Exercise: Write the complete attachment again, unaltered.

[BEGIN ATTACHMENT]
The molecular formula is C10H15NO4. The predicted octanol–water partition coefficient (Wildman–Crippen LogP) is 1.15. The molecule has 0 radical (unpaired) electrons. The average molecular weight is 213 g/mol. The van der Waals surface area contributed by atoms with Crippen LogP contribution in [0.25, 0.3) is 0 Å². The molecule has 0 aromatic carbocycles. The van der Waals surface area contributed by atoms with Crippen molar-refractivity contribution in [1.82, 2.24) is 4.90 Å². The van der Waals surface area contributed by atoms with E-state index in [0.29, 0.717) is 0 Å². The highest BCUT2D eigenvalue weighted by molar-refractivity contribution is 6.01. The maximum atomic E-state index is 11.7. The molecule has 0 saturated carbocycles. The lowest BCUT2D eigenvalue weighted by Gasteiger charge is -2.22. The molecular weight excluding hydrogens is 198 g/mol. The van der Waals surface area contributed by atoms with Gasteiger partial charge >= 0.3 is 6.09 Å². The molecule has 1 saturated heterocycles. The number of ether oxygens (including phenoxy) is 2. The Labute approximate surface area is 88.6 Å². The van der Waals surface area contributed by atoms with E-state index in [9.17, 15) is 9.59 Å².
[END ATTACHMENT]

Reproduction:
The molecular formula is C10H15NO4. The predicted octanol–water partition coefficient (Wildman–Crippen LogP) is 1.15. The molecule has 0 radical (unpaired) electrons. The average molecular weight is 213 g/mol. The van der Waals surface area contributed by atoms with Crippen LogP contribution in [0.25, 0.3) is 0 Å². The molecule has 0 aromatic carbocycles. The van der Waals surface area contributed by atoms with Crippen molar-refractivity contribution in [1.82, 2.24) is 4.90 Å². The van der Waals surface area contributed by atoms with E-state index in [0.29, 0.717) is 0 Å². The highest BCUT2D eigenvalue weighted by molar-refractivity contribution is 6.01. The maximum atomic E-state index is 11.7. The molecule has 0 saturated carbocycles. The lowest BCUT2D eigenvalue weighted by Gasteiger charge is -2.22. The molecular weight excluding hydrogens is 198 g/mol. The van der Waals surface area contributed by atoms with Gasteiger partial charge >= 0.3 is 6.09 Å². The molecule has 1 saturated heterocycles. The number of ether oxygens (including phenoxy) is 2. The Labute approximate surface area is 88.6 Å². The van der Waals surface area contributed by atoms with E-state index in [9.17, 15) is 9.59 Å².